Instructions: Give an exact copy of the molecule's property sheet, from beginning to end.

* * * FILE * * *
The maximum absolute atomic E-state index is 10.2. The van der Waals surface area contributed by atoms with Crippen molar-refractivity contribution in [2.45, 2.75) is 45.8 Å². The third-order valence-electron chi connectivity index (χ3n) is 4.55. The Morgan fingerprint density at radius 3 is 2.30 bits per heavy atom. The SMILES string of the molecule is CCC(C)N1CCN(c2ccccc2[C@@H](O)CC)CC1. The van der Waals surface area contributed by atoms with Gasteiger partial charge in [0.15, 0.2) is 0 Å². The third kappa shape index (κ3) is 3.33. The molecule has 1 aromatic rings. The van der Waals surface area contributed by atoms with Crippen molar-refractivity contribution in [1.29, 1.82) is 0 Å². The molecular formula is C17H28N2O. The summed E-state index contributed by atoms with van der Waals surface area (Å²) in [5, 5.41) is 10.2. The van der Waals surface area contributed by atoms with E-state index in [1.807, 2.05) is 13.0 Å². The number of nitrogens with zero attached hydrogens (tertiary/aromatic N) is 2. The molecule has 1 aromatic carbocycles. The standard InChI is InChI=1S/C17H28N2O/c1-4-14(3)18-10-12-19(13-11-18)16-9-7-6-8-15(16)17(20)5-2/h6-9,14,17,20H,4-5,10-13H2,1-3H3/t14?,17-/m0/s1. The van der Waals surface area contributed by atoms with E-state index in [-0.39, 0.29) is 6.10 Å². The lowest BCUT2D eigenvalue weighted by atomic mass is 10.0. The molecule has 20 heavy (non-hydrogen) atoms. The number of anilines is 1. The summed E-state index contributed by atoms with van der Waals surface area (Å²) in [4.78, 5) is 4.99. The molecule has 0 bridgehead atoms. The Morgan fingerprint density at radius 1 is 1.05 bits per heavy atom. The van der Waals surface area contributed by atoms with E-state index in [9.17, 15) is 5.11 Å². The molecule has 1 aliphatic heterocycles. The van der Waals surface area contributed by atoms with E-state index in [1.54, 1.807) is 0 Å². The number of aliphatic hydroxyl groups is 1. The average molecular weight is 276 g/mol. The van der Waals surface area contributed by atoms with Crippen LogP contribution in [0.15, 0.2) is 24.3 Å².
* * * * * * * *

The maximum absolute atomic E-state index is 10.2. The van der Waals surface area contributed by atoms with Crippen molar-refractivity contribution in [2.45, 2.75) is 45.8 Å². The third-order valence-electron chi connectivity index (χ3n) is 4.55. The Morgan fingerprint density at radius 3 is 2.30 bits per heavy atom. The SMILES string of the molecule is CCC(C)N1CCN(c2ccccc2[C@@H](O)CC)CC1. The van der Waals surface area contributed by atoms with Gasteiger partial charge in [0.15, 0.2) is 0 Å². The third kappa shape index (κ3) is 3.33. The molecule has 1 aromatic rings. The van der Waals surface area contributed by atoms with Crippen molar-refractivity contribution in [1.29, 1.82) is 0 Å². The molecular formula is C17H28N2O. The summed E-state index contributed by atoms with van der Waals surface area (Å²) in [5, 5.41) is 10.2. The van der Waals surface area contributed by atoms with E-state index in [1.807, 2.05) is 13.0 Å². The number of nitrogens with zero attached hydrogens (tertiary/aromatic N) is 2. The molecule has 1 aromatic carbocycles. The standard InChI is InChI=1S/C17H28N2O/c1-4-14(3)18-10-12-19(13-11-18)16-9-7-6-8-15(16)17(20)5-2/h6-9,14,17,20H,4-5,10-13H2,1-3H3/t14?,17-/m0/s1. The van der Waals surface area contributed by atoms with E-state index in [-0.39, 0.29) is 6.10 Å². The lowest BCUT2D eigenvalue weighted by atomic mass is 10.0. The molecule has 20 heavy (non-hydrogen) atoms. The number of anilines is 1. The summed E-state index contributed by atoms with van der Waals surface area (Å²) in [4.78, 5) is 4.99. The molecule has 0 bridgehead atoms. The Morgan fingerprint density at radius 1 is 1.05 bits per heavy atom. The van der Waals surface area contributed by atoms with E-state index in [9.17, 15) is 5.11 Å². The molecule has 1 aliphatic heterocycles. The van der Waals surface area contributed by atoms with E-state index in [1.54, 1.807) is 0 Å². The number of aliphatic hydroxyl groups is 1. The average molecular weight is 276 g/mol. The van der Waals surface area contributed by atoms with Crippen LogP contribution in [0.15, 0.2) is 24.3 Å².